The hon. Gentleman will be pleased to hear that I will address that later in my speech.
Now we find ourselves about to leave the European Union, the Prime Minister is making the threat of removing competencies from Holyrood as they come back from Brussels; other than that, we do not really have any idea of what she is planning. Leaving the European Union means that the Scotland Act 1998 must be revisited, because it compels Scotland to comply with EU law. The clawing back of powers and competencies from Holyrood to Whitehall, as suggested by the Prime Minister, would also require amendments to that Act.
If Members want to understand exactly how much disentanglement there will be, they should ask the Commons Library, as I did. They will be told that there is a huge number of directives and regulations to look through and that to come up with a definitive figure, list or even idea of what is reserved and what remains devolved is, to all intents and purposes, a fool’s errand.
To give an example, there are 527 regulations under the environment, consumer and health sections alone, and there are a whole host of environmental regulations under other headings such as “energy”. I do not know whether the Scotland Office has been working to draw up a list—or the Wales Office or the Northern Ireland Office for that matter. It would be good to be told, but it is clear that there is an enormous amount of work to be done and an enormous amount of legislation to comb through. Sifting that, considering it, deciding where to lay it and working it out will need a new Scotland Act.
It is true that the Government could use section 30 of the 1998 Act further to reserve powers over those areas currently under EU control, but that would seem frankly perverse if the Act has to be amended in any case. That seems simple, but when I asked the Prime Minister last week whether she would consult the people of Scotland properly and seek the consent of the Scottish Parliament before making changes to the legislation that frames devolution, she seemed perplexed. Her answer to me was that she undertakes
“full discussions with the Scottish Government on…reserved matters and…where we are negotiating on behalf of the whole of the United Kingdom.”—[Official Report,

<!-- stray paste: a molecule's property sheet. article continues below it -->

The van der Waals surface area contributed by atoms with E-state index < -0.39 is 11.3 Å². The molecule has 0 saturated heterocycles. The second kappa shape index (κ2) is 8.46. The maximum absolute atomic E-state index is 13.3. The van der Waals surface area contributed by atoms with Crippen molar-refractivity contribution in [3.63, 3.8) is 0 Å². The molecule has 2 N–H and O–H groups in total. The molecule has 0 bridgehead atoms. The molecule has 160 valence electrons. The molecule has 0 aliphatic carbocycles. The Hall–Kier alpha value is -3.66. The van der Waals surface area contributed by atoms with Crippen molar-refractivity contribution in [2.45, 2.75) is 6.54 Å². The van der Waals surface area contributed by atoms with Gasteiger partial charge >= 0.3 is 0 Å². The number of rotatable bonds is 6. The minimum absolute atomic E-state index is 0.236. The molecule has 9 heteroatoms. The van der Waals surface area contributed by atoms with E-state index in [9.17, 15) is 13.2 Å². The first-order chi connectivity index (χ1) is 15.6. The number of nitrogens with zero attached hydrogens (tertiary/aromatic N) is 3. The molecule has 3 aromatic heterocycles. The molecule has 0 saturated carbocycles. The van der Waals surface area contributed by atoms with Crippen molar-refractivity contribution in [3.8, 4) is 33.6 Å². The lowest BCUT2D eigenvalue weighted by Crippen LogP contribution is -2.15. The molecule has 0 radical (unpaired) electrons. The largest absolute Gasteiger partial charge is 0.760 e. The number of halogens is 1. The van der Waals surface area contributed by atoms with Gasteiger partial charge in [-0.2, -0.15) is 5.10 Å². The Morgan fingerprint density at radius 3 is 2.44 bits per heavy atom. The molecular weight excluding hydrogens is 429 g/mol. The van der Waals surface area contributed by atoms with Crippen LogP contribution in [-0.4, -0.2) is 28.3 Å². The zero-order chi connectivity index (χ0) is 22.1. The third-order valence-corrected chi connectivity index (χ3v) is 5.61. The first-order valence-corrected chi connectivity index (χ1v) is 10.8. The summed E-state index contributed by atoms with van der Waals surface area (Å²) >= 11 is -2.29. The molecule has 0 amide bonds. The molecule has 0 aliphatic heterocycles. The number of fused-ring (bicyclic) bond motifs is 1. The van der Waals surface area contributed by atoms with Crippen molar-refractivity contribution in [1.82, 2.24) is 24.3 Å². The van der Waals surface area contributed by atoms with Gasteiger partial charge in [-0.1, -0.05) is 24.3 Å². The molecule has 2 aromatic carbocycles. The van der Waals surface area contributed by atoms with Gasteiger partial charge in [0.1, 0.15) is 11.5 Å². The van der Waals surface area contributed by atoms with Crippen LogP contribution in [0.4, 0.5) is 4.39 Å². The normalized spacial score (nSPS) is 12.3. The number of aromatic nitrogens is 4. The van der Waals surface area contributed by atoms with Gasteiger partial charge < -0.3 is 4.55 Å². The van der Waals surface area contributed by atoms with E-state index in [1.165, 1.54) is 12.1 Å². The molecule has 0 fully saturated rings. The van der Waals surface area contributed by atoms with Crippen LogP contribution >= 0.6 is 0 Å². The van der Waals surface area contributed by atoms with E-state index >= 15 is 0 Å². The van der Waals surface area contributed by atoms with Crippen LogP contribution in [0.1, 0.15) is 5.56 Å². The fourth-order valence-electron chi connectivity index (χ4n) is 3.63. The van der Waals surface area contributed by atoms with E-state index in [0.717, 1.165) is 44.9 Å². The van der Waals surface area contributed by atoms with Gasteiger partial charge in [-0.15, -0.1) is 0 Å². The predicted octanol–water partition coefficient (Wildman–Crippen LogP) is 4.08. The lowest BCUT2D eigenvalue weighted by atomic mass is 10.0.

Vol. 622, c. 808.]
However, we discovered on Monday that that is simply not true. Scotland’s First Minister was clear that none of the devolved Administrations had heard a peep from the UK Government before the announcement that we are all being dragged out of the single market, in spite of that being the major part of the Scottish Government’s compromise proposal on Brexit.
There is a sweetheart deal for Nissan, but no discussion of Scotland’s needs—far less any movement to accommodate those needs. Membership of the single market is vital for Scotland’s exports, and essential to the exercise of the economic competencies of the Scottish Parliament and to the future of many Scottish businesses. An immigration system that offers EU citizens the right to come to Scotland to live, work, study and settle down is essential to our continuing to grow a population that is economically active and demographically sustainable, as was discussed in the recent Scottish Affairs Committee debate. Academic research and the excellent record of Scotland’s universities is under threat, because Brexit will cut them off from an enormous research funder and from the universities they co-operate with on the continent, not to mention the academics who come to Scotland from elsewhere in the EU.
The implications for Scotland of triggering article 50 are enormous and deep-seated and, whichever way things go, they will have a long half-life. We have heard the glib “Brexit means Brexit”, that it will be red, white and blue and that there will be no running commentary, but I am beginning to suspect that there is no running anything behind Whitehall’s firmly closed doors. It is time that the Government started to lay out what Brexit actually means in terms of implications for the people who live on these islands, rather than continuing use of tautology.